The Rain Room is a wonderful experience, but in terms of its merit as art, I feel that something is missing. I would love to see it with a sound track, or with projections on the walls, or just some other element that would extend the idea a little further.
And the fifth good that happened this week is my rather crazy visit to the Museum of Natural History. I arrange to meet a Scottish artist who lives in New York for coffee one morning (which is yet another good thing!) and, because the café is not far from the Natural History Museum, I decide to pay a visit there afterwards. (The artist is the lovely Gwen Hardie, who paints incredibly fine, translucent images of skin. I met her at an opening at Garis & Hahn, a new gallery on Bowery which is currently featuring the work of Australian artists – but that is another story altogether.) Well, the Natural History Museum is both wonderful and totally confusing. I enter through the back and buy a ticket from a machine, and then wander about the Escher-like hallways and staircases, getting totally lost. I am unsure of when I am actually in an area of the museum that requires an entry fee because, with the exception of my planetarium visit, no-one checks my ticket. Many of the hallways seem to be neutral areas, but I never really work out the system.
The Museum is the location for the movie A night at the museum, and is renowned for it hundreds of beautifully maintained dioramas of wildlife from all over the world as well as people from different cultures. The dioramas feature stuffed animals and birds and mannequins dressed in traditional clothing. Each one is a stunning three dimensional art work. I love the bears and the deer, and the scenes in the Asian Cultures section, but as with most of my museum experiences, I am overwhelmed by how much there is to see. If I had grown up in New York, I think this would have been one of my favourite places to visit. Each diorama is like a page in an encyclopaedia that has come to life.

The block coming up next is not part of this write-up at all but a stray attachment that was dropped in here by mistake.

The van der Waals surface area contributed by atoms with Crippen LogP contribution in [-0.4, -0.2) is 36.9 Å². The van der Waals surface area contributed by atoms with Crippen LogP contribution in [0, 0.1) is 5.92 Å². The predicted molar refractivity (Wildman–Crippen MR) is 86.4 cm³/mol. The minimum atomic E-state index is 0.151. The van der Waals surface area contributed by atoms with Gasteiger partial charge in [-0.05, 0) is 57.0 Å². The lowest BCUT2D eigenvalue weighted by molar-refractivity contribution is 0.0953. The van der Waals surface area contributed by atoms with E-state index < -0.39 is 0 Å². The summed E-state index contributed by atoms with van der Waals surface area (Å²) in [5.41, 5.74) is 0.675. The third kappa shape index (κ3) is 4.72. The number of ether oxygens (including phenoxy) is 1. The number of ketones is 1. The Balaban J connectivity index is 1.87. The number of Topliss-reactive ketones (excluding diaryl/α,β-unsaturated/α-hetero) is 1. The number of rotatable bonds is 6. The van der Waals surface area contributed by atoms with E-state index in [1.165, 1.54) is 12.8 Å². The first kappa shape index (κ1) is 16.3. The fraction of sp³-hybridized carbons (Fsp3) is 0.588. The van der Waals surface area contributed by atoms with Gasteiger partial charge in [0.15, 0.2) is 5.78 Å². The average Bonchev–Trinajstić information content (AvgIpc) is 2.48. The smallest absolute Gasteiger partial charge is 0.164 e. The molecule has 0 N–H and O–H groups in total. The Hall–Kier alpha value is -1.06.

The Museum also has what is without any doubt the best planetarium show I have every experienced. The planetarium itself is a huge orb suspended over the science section of the museum. The show tells the story of the sun and is narrated by Whoopi Goldberg. It is so compelling, with such stunning visual effects that I almost want to stay and watch it all over again.
I realise now that I am probably never going to catch up to the present in this blog. The experiences just keep coming, thick and fast, and I will always be chasing my tail, wishing I could write just that much faster.
Soon, I might tell you about the art work I’ve been making…